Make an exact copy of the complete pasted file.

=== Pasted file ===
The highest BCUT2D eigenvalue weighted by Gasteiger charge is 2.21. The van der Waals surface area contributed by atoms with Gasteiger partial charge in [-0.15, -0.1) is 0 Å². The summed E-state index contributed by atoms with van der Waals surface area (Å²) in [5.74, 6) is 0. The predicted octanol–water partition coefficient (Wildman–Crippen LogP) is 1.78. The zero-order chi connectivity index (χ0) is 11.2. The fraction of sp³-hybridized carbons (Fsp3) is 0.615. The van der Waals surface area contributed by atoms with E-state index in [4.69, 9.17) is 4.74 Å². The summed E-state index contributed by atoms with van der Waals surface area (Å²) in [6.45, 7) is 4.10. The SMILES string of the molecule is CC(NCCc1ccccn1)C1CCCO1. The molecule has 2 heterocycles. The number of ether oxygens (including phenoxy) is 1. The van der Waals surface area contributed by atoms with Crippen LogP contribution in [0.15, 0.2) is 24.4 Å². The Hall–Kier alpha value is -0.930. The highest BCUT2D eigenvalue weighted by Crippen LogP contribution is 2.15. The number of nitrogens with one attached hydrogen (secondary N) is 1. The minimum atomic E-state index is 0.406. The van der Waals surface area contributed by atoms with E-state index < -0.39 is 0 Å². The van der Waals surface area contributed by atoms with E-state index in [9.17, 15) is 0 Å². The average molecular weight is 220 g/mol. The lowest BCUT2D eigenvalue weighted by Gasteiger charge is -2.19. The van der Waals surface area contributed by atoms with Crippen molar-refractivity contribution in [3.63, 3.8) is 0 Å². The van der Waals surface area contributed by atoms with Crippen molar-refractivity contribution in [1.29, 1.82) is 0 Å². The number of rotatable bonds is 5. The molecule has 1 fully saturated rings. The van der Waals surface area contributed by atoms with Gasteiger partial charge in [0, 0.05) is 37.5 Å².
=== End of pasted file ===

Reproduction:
The highest BCUT2D eigenvalue weighted by Gasteiger charge is 2.21. The van der Waals surface area contributed by atoms with Gasteiger partial charge in [-0.15, -0.1) is 0 Å². The summed E-state index contributed by atoms with van der Waals surface area (Å²) in [5.74, 6) is 0. The predicted octanol–water partition coefficient (Wildman–Crippen LogP) is 1.78. The zero-order chi connectivity index (χ0) is 11.2. The fraction of sp³-hybridized carbons (Fsp3) is 0.615. The van der Waals surface area contributed by atoms with E-state index in [4.69, 9.17) is 4.74 Å². The summed E-state index contributed by atoms with van der Waals surface area (Å²) in [6.45, 7) is 4.10. The SMILES string of the molecule is CC(NCCc1ccccn1)C1CCCO1. The molecule has 2 heterocycles. The number of ether oxygens (including phenoxy) is 1. The van der Waals surface area contributed by atoms with Crippen LogP contribution in [0.15, 0.2) is 24.4 Å². The Hall–Kier alpha value is -0.930. The highest BCUT2D eigenvalue weighted by Crippen LogP contribution is 2.15. The number of nitrogens with one attached hydrogen (secondary N) is 1. The minimum atomic E-state index is 0.406. The van der Waals surface area contributed by atoms with E-state index < -0.39 is 0 Å². The van der Waals surface area contributed by atoms with E-state index in [9.17, 15) is 0 Å². The average molecular weight is 220 g/mol. The lowest BCUT2D eigenvalue weighted by Gasteiger charge is -2.19. The van der Waals surface area contributed by atoms with Crippen molar-refractivity contribution in [3.63, 3.8) is 0 Å². The van der Waals surface area contributed by atoms with Crippen molar-refractivity contribution in [1.29, 1.82) is 0 Å². The number of rotatable bonds is 5. The molecule has 1 fully saturated rings. The van der Waals surface area contributed by atoms with Gasteiger partial charge in [0, 0.05) is 37.5 Å².